“What/If” Star Juan Castano: Gay Roles Helped Me Embrace My Sexual Fluidity

"I am, as my friends say, on the spectrum."

In the first season of neo-noir Netflix series What/If, Renée Zellweger chews scenery as Anne Montgomery, a manipulative venture capitalist who offers a would-be biotech innovator, Lisa (Jane Levy), $80 million to fund her company in exchange for a night alone with Lisa’s strapping husband, Sean (Blake Jenner).

A self-aware, soapy riff on 1993’s Indecent Proposal (the characters explicitly acknowledge this!) from Revenge creator Mike Kelley, What/If also sees Lisa’s gay brother, Marcos (Juan Castano), face his own crisis of monogamy and trust when he and boyfriend Lionel (John Clarence Stewart) invite charming third Kevin (Derek Smith) into their bed.

Castano, who also appears in Netflix’s upcoming Tales of the City and played Zachary Quinto’s husband in the 2015 ex-gay drama I Am Michael, had a legit revealing chat with NewNowNext about the self-discovery queer roles (and being Quinto’s onscreen bae) have afforded him—even if he didn’t get $80 million in the bargain.

So to get it out of the way, how do you identify as far as your sexual orientation?

I would say that for the majority of my life I identified as straight, but as I got older I think my sexual preference has gotten more fluid. I am, as my friends say, on the spectrum.

Did playing Marcos assist with that fluidity?

Yeah. It wasn’t the first time I played gay, but it was my biggest gay role [to date]. When I first had to kiss another man, it was in a play in New York six or seven years ago, Minotaur. I kissed this guy, and you’re rehearsing over and over, and it didn’t feel that different from kissing a woman. Then on I Am Michael it was the same thing. It feels really nice. I think what’s important is that as long as there is a connection with a human being that feels good it doesn’t make a difference if it’s a man or a woman. I would say playing Marcos solidified that for me simply because spending that much time with a character you fall in love with them and what they’re going through.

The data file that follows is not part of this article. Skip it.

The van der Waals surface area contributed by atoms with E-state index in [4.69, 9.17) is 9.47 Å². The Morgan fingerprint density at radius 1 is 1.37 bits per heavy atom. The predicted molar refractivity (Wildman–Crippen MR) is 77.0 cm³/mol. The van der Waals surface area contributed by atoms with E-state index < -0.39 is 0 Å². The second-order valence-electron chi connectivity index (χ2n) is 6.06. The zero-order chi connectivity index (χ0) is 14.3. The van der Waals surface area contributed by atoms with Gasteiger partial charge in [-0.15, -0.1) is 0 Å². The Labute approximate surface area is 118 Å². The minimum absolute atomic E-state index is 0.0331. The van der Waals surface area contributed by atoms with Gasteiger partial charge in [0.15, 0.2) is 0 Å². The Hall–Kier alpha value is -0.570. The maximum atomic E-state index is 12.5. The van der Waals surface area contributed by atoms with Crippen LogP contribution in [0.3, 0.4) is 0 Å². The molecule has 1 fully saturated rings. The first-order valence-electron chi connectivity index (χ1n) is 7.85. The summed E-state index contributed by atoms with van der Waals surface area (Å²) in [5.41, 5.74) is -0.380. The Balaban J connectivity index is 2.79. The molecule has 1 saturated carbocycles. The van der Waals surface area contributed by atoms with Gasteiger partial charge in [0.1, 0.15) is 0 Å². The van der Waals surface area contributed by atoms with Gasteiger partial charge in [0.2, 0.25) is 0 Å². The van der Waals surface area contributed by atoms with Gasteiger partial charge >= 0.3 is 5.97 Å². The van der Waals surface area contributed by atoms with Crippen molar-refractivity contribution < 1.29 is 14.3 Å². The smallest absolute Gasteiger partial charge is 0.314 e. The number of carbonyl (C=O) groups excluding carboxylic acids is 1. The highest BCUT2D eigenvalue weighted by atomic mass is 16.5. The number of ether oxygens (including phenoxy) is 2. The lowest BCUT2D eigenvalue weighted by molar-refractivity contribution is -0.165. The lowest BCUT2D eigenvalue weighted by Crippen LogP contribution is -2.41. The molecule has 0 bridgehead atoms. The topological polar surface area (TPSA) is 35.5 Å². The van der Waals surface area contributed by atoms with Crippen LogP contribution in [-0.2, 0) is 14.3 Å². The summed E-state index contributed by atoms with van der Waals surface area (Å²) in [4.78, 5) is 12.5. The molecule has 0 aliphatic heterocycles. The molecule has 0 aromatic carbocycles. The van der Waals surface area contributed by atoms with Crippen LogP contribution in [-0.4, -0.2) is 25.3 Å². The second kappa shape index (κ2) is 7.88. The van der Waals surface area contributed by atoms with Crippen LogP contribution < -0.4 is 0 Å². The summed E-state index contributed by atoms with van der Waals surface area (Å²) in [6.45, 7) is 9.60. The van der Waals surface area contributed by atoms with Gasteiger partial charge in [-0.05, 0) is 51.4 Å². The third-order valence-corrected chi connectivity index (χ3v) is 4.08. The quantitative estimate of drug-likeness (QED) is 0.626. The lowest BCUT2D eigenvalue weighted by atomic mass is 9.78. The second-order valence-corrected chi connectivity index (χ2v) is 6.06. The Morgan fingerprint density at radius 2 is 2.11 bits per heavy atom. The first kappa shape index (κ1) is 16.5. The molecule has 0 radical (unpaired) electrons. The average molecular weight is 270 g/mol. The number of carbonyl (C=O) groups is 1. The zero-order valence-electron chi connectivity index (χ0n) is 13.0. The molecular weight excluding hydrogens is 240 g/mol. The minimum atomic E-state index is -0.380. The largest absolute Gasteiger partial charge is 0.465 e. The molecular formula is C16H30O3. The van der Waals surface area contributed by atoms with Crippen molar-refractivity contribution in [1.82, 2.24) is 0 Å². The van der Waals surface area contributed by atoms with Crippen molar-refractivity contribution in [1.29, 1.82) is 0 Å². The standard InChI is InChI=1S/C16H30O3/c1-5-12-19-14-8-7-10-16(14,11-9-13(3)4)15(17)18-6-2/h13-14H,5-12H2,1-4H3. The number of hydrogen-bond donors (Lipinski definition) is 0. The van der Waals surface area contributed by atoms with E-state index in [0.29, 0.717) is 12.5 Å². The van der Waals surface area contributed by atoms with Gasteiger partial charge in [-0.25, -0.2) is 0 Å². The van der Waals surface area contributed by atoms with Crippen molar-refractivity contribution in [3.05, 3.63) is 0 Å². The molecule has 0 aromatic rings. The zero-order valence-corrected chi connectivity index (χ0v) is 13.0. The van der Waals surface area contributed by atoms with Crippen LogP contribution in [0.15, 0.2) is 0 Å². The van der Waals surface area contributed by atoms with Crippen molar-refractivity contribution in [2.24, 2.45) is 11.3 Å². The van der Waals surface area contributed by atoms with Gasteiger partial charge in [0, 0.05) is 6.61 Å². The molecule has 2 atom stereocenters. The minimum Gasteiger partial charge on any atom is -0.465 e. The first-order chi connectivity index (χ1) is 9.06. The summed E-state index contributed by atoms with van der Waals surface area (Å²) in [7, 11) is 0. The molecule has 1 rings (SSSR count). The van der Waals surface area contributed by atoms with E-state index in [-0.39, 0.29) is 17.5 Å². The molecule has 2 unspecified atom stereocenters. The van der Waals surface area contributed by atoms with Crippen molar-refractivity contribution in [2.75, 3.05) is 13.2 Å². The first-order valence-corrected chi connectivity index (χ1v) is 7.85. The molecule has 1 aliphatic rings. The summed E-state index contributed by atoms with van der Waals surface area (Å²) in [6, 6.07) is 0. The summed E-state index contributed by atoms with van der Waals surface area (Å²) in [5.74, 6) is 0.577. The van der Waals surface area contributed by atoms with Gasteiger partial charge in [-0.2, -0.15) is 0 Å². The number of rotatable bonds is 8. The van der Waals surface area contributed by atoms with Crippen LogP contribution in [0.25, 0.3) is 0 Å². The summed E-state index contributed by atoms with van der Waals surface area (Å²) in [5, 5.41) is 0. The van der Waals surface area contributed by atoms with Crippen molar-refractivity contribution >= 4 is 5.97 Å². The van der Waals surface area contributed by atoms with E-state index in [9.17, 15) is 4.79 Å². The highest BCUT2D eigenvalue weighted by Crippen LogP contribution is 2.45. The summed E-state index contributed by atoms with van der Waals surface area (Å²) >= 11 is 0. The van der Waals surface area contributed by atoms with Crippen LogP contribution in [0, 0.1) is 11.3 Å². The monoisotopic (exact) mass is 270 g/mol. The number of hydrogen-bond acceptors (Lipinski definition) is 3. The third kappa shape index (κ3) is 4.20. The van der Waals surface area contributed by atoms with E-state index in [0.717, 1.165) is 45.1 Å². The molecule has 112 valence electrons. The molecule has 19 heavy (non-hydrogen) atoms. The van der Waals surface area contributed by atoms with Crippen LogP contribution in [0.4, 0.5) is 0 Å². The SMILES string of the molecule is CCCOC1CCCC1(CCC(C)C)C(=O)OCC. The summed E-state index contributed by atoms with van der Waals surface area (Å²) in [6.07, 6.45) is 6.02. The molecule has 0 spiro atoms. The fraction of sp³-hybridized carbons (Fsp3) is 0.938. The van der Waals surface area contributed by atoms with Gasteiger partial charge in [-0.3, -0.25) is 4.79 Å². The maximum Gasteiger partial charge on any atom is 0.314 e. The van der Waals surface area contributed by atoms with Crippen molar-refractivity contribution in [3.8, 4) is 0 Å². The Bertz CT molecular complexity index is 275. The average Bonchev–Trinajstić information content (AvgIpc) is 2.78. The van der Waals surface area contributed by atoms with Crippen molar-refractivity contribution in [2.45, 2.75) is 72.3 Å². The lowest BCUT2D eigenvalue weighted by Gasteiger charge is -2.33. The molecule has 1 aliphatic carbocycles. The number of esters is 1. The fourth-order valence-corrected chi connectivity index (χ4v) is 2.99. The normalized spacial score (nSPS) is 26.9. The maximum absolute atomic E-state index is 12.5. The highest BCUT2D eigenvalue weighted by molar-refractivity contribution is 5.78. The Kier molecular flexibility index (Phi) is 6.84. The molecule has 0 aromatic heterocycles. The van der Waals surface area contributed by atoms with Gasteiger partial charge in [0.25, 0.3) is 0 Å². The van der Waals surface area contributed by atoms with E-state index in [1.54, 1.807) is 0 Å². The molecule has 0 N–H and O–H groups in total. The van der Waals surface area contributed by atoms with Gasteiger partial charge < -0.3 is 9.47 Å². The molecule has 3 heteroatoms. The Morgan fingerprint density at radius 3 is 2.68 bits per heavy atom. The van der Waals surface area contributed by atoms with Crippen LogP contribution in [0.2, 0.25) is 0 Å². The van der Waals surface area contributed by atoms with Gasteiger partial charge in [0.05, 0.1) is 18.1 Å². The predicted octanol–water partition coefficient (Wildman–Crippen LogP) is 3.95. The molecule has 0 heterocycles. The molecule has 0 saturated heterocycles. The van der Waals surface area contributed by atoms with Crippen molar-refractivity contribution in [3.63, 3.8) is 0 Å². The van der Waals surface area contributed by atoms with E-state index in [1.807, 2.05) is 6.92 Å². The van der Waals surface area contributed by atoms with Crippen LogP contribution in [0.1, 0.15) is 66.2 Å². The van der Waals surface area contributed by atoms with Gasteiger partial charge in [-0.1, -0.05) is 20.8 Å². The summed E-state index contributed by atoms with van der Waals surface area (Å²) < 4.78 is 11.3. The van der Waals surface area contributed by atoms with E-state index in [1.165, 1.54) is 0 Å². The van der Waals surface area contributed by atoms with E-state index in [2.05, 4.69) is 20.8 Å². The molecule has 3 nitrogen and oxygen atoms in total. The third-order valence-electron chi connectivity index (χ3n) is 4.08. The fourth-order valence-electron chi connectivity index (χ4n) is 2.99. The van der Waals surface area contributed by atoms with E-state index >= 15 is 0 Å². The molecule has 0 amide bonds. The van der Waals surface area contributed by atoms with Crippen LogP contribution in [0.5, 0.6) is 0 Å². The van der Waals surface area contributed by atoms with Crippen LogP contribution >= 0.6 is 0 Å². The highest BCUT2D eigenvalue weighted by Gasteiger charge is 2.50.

What do you like best about Marcos as a character?

I like that he’s kind of quiet.

Erik Voake/Netflix

What | If

How did you and John, who plays Lionel, prepare for this? Did you know each other beforehand?

No, it was the first time we met. We got along great! We ran into each other at Equinox gym, which is funny. I was cast first and had seen his audition tape, so I already knew what he looked like, and we ran into each other and we started talking. We get along very well. All three of us: Me, John, and Derek.

You also have some great scenes with Derek.

Derek and I are great friends. It’s always really nice when you meet someone as passionate and as intense as you are about the work. I loved our scenes together because he would come prepared. He made choices and knew what he wanted to do.

Courtesy of Netflix

What | If

We need to talk about the threeway scene. Would you like that to become an NSFW meme?

I am hoping it will! I also just absolutely love that Mike Kelley didn’t shy away from it. It’s long! That scene is long! Graphic is not the word, but they don’t shy away from everything. People do this, whether other people like it or not. It’s reality. So I love Netflix and Mike said, "This is what this scene will be and look like this."

Marcos doesn’t seem to have any scenes with Renée’s character, but did you get to meet her?

Yes, I met Renée. She’s very sweet. But our stories don’t really cross. I was hoping our characters would meet!

Erik Voake/Netflix

What | If

What can you tell us about Flaco, your character in Tales of the City? We’re so psyched!

I play a guy who is basically hooking up with someone gender-transitioning from female to male, and as they do that their sexual preference is also expanding. As a woman, she was in a relationship with another woman, but as they transition, they become interested in men. This person is going through all of these changes, and I’m there to say, "Hey, it’s all good, whatever you’re feeling, don’t have shame in any of this. I’m here and if you want to have a good time and spend the night, we can."

Finally, how should people approach What/If when settling in for a binge?

I would say be open, and that this show lives in a world of its own. It’s a neo-noir thriller and there’s nothing like it on TV right now. The style can be jarring in the beginning, but once in their world, you can accept it for what it is and it’s a fun ride.

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